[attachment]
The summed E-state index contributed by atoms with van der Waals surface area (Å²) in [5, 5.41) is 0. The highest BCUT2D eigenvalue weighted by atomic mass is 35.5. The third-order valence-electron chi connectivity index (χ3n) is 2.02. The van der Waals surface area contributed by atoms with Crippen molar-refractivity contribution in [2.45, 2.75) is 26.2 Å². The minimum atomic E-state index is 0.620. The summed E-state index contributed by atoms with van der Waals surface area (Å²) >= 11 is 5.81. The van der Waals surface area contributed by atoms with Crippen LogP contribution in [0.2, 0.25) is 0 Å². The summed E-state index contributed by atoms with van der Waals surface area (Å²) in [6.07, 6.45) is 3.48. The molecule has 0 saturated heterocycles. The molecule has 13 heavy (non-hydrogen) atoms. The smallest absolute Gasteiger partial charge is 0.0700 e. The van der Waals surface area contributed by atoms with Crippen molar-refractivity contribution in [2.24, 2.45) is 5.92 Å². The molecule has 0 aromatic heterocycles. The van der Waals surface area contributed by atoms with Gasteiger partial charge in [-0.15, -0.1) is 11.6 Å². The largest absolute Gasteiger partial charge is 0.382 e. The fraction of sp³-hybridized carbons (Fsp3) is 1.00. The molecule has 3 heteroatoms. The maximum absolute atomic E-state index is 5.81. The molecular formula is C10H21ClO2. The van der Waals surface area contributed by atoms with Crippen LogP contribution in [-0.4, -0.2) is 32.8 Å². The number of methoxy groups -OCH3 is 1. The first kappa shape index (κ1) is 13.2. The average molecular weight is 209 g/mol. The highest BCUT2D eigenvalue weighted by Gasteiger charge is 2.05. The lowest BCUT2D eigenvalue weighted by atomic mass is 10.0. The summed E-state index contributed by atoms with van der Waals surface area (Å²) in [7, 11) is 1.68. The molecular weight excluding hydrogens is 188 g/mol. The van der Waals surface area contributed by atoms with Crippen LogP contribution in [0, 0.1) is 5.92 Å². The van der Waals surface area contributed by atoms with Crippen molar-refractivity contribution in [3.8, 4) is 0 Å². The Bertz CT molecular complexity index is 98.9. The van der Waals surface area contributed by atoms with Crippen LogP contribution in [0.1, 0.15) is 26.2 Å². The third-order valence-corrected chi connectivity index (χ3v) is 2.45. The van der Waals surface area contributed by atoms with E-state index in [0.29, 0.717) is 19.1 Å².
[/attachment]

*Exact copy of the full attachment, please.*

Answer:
The summed E-state index contributed by atoms with van der Waals surface area (Å²) in [5, 5.41) is 0. The highest BCUT2D eigenvalue weighted by atomic mass is 35.5. The third-order valence-electron chi connectivity index (χ3n) is 2.02. The van der Waals surface area contributed by atoms with Crippen molar-refractivity contribution in [2.45, 2.75) is 26.2 Å². The minimum atomic E-state index is 0.620. The summed E-state index contributed by atoms with van der Waals surface area (Å²) >= 11 is 5.81. The van der Waals surface area contributed by atoms with Crippen LogP contribution in [0.2, 0.25) is 0 Å². The summed E-state index contributed by atoms with van der Waals surface area (Å²) in [6.07, 6.45) is 3.48. The molecule has 0 saturated heterocycles. The molecule has 13 heavy (non-hydrogen) atoms. The smallest absolute Gasteiger partial charge is 0.0700 e. The van der Waals surface area contributed by atoms with Crippen molar-refractivity contribution in [2.24, 2.45) is 5.92 Å². The molecule has 0 aromatic heterocycles. The van der Waals surface area contributed by atoms with Gasteiger partial charge in [-0.15, -0.1) is 11.6 Å². The largest absolute Gasteiger partial charge is 0.382 e. The fraction of sp³-hybridized carbons (Fsp3) is 1.00. The molecule has 3 heteroatoms. The maximum absolute atomic E-state index is 5.81. The molecular formula is C10H21ClO2. The van der Waals surface area contributed by atoms with Crippen LogP contribution in [-0.4, -0.2) is 32.8 Å². The number of methoxy groups -OCH3 is 1. The first kappa shape index (κ1) is 13.2. The average molecular weight is 209 g/mol. The highest BCUT2D eigenvalue weighted by Gasteiger charge is 2.05. The lowest BCUT2D eigenvalue weighted by atomic mass is 10.0. The summed E-state index contributed by atoms with van der Waals surface area (Å²) in [7, 11) is 1.68. The molecular weight excluding hydrogens is 188 g/mol. The van der Waals surface area contributed by atoms with Crippen LogP contribution in [0, 0.1) is 5.92 Å². The van der Waals surface area contributed by atoms with Crippen molar-refractivity contribution in [3.8, 4) is 0 Å². The Bertz CT molecular complexity index is 98.9. The van der Waals surface area contributed by atoms with Crippen LogP contribution in [0.1, 0.15) is 26.2 Å². The third-order valence-corrected chi connectivity index (χ3v) is 2.45. The van der Waals surface area contributed by atoms with E-state index in [0.29, 0.717) is 19.1 Å².